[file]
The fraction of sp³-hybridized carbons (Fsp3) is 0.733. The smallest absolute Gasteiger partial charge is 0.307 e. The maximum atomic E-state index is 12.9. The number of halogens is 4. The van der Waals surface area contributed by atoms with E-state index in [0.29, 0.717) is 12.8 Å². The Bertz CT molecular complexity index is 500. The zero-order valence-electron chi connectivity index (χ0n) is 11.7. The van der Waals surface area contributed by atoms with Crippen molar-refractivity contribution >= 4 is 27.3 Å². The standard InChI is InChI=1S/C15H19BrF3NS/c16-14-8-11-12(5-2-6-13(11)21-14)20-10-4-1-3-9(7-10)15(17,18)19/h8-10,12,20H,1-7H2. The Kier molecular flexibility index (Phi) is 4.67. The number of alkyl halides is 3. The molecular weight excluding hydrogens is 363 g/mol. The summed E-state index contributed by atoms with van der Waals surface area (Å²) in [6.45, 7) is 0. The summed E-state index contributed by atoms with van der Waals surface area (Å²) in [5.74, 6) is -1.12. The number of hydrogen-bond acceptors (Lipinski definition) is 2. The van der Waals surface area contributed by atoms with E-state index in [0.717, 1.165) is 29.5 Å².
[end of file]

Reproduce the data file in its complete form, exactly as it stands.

The fraction of sp³-hybridized carbons (Fsp3) is 0.733. The smallest absolute Gasteiger partial charge is 0.307 e. The maximum atomic E-state index is 12.9. The number of halogens is 4. The van der Waals surface area contributed by atoms with E-state index in [0.29, 0.717) is 12.8 Å². The Bertz CT molecular complexity index is 500. The zero-order valence-electron chi connectivity index (χ0n) is 11.7. The van der Waals surface area contributed by atoms with Crippen molar-refractivity contribution >= 4 is 27.3 Å². The standard InChI is InChI=1S/C15H19BrF3NS/c16-14-8-11-12(5-2-6-13(11)21-14)20-10-4-1-3-9(7-10)15(17,18)19/h8-10,12,20H,1-7H2. The Kier molecular flexibility index (Phi) is 4.67. The number of alkyl halides is 3. The molecular weight excluding hydrogens is 363 g/mol. The summed E-state index contributed by atoms with van der Waals surface area (Å²) in [6.45, 7) is 0. The summed E-state index contributed by atoms with van der Waals surface area (Å²) in [5.74, 6) is -1.12. The number of hydrogen-bond acceptors (Lipinski definition) is 2. The van der Waals surface area contributed by atoms with E-state index in [0.717, 1.165) is 29.5 Å².